Marine scientist joins call for grouper ban extension

| 12/04/2011

(CNS): Underwater scientist, Josh Stewart, has joined the call for the ban on fishing at the Little Cayman grouper hole during spawning season to be extended. Working with researchers from the Grouper Moon Project, Stewart is helping with public education, outreach blogging and writing articles for international diving magazines about the last-known intact spawning area of Nassau grouper in the world. The ban which has protected this precious resource for almost ten years will run out at the end of this year and Stewart has joined the Department of Environment (DoE) in the campaign to ensure the protection during spawning remains in place until. Without an extension the species could be lost forever. (Photo Phil Bush)

“This is the last-known intact spawning mass of Nassau grouper in the Caribbean, and thus the world,” Stewart wrote in his blog. “All other aggregations, some of which may have exceeded 100,000 fish, have been systematically wiped out by fishing during the spawning period."

He explained to the worldwide web audience that this was down to the protection offered for the better part of a decade. However, despite its fame and ecological importance, protection for the grouper hole is set to run before 2012.

“Come December 2011, this invaluable protection will end unless government elects to renew current fishing bans. Protecting Nassau grouper ‘capital’ by protecting the spawning aggregation ensures a healthy fish stock that will keep fishermen in business for years to come,” Stewart said.

The DoE has already called for an extension as it says lengthening the ban will ensure local fisherman can continue to fish grouper into the future.

“For now, spawning numbers are dangerously low and without a ban, we could see the grouper disappear from our waters altogether in the next five years,” warned Gina Ebanks-Petrie. “It is not a ban on fishing grouper; it is just a ban on fishing them while they are spawning.”

She explained that unrestricted fishing of grouper and their spawning aggregations in the waters off Grand Cayman and Cayman Brac had already brought those populations close to extinction.

“The same is true for the rest of the Caribbean, which prompted the International Union for Conservation of Nature (IUCN) to list the Nassau grouper as endangered,” the DoE boss said. “The fact is, the Nassau grouper population off Little Cayman is likely the most plentiful anywhere in regional waters and therefore needs all the protection it can get.”

The Nassau grouper (Epinephelus striatus) is thought to be an ecological and economic cornerstone of Caribbean coral reefs. Since 2004, a seasonal fishing ban has been in effect in all designated grouper spawning areas around the Cayman Islands.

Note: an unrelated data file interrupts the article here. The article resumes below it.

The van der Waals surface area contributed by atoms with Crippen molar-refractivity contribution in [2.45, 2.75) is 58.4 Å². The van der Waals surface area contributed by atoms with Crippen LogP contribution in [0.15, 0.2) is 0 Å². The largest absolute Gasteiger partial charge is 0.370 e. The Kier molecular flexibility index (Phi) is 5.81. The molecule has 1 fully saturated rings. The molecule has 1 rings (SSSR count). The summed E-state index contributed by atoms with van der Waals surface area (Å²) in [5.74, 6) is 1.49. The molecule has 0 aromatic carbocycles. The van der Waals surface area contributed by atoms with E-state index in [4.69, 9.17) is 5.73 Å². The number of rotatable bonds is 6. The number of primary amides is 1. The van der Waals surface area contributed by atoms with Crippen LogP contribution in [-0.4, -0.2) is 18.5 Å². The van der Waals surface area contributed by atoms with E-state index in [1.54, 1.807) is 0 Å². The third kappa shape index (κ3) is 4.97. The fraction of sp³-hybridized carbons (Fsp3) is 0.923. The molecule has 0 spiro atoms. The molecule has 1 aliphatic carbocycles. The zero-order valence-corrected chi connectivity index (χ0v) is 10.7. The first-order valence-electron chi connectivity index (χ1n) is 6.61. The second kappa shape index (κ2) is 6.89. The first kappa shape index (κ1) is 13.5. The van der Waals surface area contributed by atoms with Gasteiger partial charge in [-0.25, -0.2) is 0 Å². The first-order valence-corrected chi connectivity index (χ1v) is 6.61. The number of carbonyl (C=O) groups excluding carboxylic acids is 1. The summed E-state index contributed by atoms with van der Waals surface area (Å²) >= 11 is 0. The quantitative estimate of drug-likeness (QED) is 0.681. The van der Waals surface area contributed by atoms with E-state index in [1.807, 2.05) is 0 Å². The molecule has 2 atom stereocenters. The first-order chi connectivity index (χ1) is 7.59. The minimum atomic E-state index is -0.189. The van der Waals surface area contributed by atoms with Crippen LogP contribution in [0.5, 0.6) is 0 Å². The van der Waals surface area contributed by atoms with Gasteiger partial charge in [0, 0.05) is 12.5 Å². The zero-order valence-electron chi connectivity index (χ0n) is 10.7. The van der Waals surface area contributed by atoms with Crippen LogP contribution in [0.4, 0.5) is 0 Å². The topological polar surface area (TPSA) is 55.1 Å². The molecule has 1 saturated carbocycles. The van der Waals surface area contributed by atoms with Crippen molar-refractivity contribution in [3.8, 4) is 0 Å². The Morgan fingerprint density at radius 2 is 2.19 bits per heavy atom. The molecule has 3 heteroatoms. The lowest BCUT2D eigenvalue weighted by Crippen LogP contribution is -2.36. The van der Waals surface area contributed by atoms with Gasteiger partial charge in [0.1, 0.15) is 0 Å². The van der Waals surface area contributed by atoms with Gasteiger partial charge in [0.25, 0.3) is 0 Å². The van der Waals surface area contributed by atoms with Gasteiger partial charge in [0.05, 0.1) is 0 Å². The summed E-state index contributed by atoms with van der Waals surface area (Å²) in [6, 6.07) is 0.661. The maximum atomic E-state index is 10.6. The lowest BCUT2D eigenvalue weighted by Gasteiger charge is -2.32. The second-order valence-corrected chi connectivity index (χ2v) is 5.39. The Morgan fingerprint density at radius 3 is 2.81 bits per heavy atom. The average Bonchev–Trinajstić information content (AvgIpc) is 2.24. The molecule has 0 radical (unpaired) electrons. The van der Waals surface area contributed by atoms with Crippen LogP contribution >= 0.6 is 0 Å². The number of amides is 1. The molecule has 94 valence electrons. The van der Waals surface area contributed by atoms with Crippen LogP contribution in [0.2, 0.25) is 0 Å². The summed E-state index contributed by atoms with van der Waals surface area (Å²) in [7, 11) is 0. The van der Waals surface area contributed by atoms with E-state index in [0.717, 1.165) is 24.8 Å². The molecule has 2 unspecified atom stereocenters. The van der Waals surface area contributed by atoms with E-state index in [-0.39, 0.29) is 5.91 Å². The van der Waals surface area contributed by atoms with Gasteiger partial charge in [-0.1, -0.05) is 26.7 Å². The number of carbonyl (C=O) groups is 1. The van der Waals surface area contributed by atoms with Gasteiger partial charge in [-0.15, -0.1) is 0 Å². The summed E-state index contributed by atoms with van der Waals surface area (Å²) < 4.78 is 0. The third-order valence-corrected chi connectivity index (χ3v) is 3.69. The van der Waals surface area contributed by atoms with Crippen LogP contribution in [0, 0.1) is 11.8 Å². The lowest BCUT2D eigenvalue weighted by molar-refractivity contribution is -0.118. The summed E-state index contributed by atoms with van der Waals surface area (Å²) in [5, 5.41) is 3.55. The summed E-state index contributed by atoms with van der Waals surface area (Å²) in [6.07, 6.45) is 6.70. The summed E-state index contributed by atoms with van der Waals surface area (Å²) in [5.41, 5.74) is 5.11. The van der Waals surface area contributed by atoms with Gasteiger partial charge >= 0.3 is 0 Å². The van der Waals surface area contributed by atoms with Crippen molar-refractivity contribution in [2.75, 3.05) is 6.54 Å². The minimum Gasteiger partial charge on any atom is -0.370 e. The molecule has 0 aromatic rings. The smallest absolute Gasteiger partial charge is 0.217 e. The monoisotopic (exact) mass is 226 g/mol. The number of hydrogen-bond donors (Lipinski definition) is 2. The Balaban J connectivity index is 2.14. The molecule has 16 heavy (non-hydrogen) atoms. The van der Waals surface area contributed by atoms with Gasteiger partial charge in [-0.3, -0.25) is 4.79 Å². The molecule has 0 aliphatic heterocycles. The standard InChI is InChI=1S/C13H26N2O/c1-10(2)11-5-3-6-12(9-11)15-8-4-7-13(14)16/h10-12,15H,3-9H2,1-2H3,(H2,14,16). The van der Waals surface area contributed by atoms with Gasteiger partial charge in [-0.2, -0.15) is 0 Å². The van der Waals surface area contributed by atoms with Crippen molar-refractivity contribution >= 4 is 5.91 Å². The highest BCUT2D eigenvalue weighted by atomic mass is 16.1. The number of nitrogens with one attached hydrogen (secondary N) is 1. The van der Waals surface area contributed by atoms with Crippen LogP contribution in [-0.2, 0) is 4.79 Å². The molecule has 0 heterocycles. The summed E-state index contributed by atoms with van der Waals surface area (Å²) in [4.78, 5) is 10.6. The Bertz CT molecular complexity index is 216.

Bans in any of the designated grouper spawning areas run from November through March. Off Grand Cayman, these areas are located at Coxswain Bank, East End and South West Point’s Sand Cay. Around Cayman Brac and Little Cayman they are found at the east and west ends of the islands. The northeast and southwest ends of 12-Mile Bank are also protected.

Follow Josh Stewart’s blog.

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Category: Science and Nature

Comments (9)

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  1. Just Commentin' says:

    Grouper is not on my “tasty” list (as opposed to Ahi, Aku, Ono, Mahimahi, Ulua, Kaku and Humuhumunukunukuapua╩╗a). Anyway, grouper does not have a fancy-sounding Hawaiian alternate “menu” name, so its food value has always been questionable in my opinion. Besides, any fish that might be wormy has no place on my plate.

    Grouper are safe around me. Please do maintain the ban.

    Heck, I would suggest enacting an absolute ban on fishing grouper. Then I will no longer have to inspect for worms when friends serve me freshly caught local fish.

  2. Local Commonsense says:

     Let’s see people: No-one…and I mean No-One…in these islands survives solely off of the sale of these Groupers.  My understanding is that the current ban was for the spawning sites, during spawning season and thereby offering some measure of protection for the species at large.  

    I remember years ago seeing the carcasses of hundreds of groupers, during a particular over-fishing season, carried out in greed with no legislation or enforcement to curtail or contain the catches. 

    I have heard hundreds of stories from my parents, and my grand parents and many others about how abundant the seas and marine life were when they were young, while they acknowledge that the depletion is irreversible. What part of extinct do people not understand? Or are they so selfish that they want to have it all now and rape the future?